Critical care is defined by life-threatening conditions, which require close evaluation, monitoring, and treatment by appropriately trained health professionals. Cardiovascular care bears these same requirements. In fact, cardiovascular disease will soon surpass even human immunodeficiency virus (HIV) as the leading cause of mortality in Sub-Saharan Africa. In the latest issue of Global Heart, researchers discuss the challenges of delivering critical care in resource-limited countries.
According to Guest Editors Vanessa Kerry, MD, MSc, and Sadath Sayeed, MD, JD, “Critical care as a clinical discipline in resource-rich settings is associated with high resource (financial, human, technological) intensity. For this reason, among others, critical care has received far less investment in resource-poor countries… Although numerous challenges to scaling up high quality intensive care services present themselves, even more opportunities to creatively innovate in this field exist that hold promise to move us closer to equity in global healthcare.” They argue that investments in critical care need not be technology or cost intensive, but they should be appropriate and effective.
Critical care is an area of needed scale-up. Although the massive influx of effort and funding of HIV treatment has resulted in significant gains in life expectancy and health system strengthening, a lack of critical care resources in disadvantaged areas remains. Interventions in critical care in these settings are justified. In resource-limited settings, the majority of critically ill patients are children and young adults and avoiding preventable death would reduce mortality and disease burden as well as have socioeconomic impacts.”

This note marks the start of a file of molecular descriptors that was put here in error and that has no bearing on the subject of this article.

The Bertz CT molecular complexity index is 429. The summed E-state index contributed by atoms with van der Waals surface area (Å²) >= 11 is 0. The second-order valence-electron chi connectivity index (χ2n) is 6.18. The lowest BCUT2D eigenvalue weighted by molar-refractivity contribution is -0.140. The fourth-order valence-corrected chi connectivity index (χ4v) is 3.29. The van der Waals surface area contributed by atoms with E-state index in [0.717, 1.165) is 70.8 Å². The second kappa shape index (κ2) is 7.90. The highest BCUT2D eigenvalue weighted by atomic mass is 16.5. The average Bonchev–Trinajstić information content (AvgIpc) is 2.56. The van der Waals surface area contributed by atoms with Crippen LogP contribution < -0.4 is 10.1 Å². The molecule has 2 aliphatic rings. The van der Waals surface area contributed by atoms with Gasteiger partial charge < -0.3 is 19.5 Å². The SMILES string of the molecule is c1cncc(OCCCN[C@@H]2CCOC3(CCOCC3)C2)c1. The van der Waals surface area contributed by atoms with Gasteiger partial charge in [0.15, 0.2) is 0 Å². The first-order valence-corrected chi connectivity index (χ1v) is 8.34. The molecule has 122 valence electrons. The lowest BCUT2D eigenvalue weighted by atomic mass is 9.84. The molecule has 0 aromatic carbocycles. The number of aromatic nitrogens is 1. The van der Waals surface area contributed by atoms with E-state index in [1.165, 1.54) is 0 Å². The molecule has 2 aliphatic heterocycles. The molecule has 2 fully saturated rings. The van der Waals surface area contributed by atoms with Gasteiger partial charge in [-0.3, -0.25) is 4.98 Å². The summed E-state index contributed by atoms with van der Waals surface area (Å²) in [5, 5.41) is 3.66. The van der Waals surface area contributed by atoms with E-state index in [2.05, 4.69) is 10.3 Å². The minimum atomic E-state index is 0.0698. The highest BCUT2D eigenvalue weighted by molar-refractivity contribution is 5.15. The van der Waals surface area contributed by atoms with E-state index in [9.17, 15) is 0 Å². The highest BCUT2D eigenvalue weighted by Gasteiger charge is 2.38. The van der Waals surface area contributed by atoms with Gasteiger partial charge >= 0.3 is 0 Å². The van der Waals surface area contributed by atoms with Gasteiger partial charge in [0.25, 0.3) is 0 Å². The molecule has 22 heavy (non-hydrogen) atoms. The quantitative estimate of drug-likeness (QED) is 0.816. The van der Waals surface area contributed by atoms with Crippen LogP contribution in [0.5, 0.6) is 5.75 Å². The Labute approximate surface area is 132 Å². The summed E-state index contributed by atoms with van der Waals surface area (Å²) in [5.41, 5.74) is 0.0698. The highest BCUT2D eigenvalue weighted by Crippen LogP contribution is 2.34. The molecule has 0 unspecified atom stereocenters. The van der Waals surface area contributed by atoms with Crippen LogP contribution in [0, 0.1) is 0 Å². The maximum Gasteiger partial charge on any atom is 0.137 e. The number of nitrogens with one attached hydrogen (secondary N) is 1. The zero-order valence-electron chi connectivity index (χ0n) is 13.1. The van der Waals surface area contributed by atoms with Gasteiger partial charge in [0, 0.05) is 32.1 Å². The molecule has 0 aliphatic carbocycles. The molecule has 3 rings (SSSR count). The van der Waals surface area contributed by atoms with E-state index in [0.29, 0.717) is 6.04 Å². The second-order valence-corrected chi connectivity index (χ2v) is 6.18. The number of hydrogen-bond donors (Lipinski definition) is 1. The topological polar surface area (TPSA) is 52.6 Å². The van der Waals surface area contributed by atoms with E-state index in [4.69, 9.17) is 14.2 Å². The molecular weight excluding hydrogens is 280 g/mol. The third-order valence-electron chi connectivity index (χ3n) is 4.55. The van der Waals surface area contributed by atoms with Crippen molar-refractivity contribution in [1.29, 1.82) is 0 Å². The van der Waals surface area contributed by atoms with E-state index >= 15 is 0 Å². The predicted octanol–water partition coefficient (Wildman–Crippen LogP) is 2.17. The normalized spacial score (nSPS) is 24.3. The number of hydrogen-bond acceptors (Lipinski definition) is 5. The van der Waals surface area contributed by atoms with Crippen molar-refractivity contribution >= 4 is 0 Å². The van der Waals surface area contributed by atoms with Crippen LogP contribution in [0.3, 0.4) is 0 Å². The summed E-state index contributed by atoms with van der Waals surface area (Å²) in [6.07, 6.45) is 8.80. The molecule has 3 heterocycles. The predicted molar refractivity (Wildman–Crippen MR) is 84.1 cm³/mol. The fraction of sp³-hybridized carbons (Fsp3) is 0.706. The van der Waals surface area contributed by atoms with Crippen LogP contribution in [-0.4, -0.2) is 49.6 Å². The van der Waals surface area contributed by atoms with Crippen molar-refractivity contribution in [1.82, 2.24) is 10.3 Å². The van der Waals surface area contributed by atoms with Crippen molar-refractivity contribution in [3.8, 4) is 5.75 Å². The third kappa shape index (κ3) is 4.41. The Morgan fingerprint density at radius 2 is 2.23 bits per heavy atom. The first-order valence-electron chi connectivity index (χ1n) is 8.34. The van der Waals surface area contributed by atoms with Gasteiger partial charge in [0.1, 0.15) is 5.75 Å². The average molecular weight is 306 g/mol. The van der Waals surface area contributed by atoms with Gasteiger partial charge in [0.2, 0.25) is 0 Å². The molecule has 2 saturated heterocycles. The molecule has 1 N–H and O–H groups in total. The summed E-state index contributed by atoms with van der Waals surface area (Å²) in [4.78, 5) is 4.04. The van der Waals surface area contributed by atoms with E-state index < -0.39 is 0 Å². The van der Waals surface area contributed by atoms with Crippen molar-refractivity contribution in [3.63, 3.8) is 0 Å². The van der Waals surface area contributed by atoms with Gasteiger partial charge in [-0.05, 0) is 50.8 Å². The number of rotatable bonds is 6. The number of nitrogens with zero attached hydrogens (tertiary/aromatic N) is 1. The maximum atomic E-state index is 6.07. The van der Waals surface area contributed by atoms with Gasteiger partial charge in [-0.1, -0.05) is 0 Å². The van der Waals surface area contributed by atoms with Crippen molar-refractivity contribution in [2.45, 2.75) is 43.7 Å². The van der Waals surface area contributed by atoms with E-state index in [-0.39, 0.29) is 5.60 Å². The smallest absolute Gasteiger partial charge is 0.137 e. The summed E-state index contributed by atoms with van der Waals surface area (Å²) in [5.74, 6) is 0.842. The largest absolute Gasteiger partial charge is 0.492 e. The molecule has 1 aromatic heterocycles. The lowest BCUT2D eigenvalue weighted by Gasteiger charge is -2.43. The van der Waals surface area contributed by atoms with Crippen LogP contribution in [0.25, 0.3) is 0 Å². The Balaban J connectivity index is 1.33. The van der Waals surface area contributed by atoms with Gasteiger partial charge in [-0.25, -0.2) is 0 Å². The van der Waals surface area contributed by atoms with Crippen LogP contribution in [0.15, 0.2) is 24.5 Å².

This issue of Global Heart, “Critical Care in Resource-Limited Settings,” includes coverage by a group of internationally recognized experts on important topics pertaining to the delivery of healthcare to low-income countries.
Key concerns explored include:
- The definition of sepsis is controversial
- Standards of treatment in high-income areas differ from low- or medium-income areas and possible areas for intervention and improved care
Acute Respiratory Distress Syndrome (ARDS):
- Lack of diagnostic resources in resource-limited settings makes it difficult to even identify ARDS
- Alternate diagnostic methods may allow recognition of ARDS in resource-poor settings
- Some effective interventions for ARDS may be feasible in resource-poor settings
Pulmonary Vascular Disease (PVD):
- The vast majority of patients with PVD globally have limited access to diagnosis and therapies
- PVD is likely underestimated in resource-limited settings but is of risk due to causes such as endemic infectious diseases and environmental factors
- Disease awareness and prevention will have the greatest effect on PVD incidence in resource-limited countries
Cardiac Care in Resource-Limited Environments:
- Cardiovascular disease is emerging rapidly in Sub-Saharan Africa
- Scale up of cardiac care facilities and education should be appropriately triaged to meet broad needs in the community, not just highly focused specialties in a few sites
- The central importance of medical and nursing education will have to be prioritized in resource-limited countries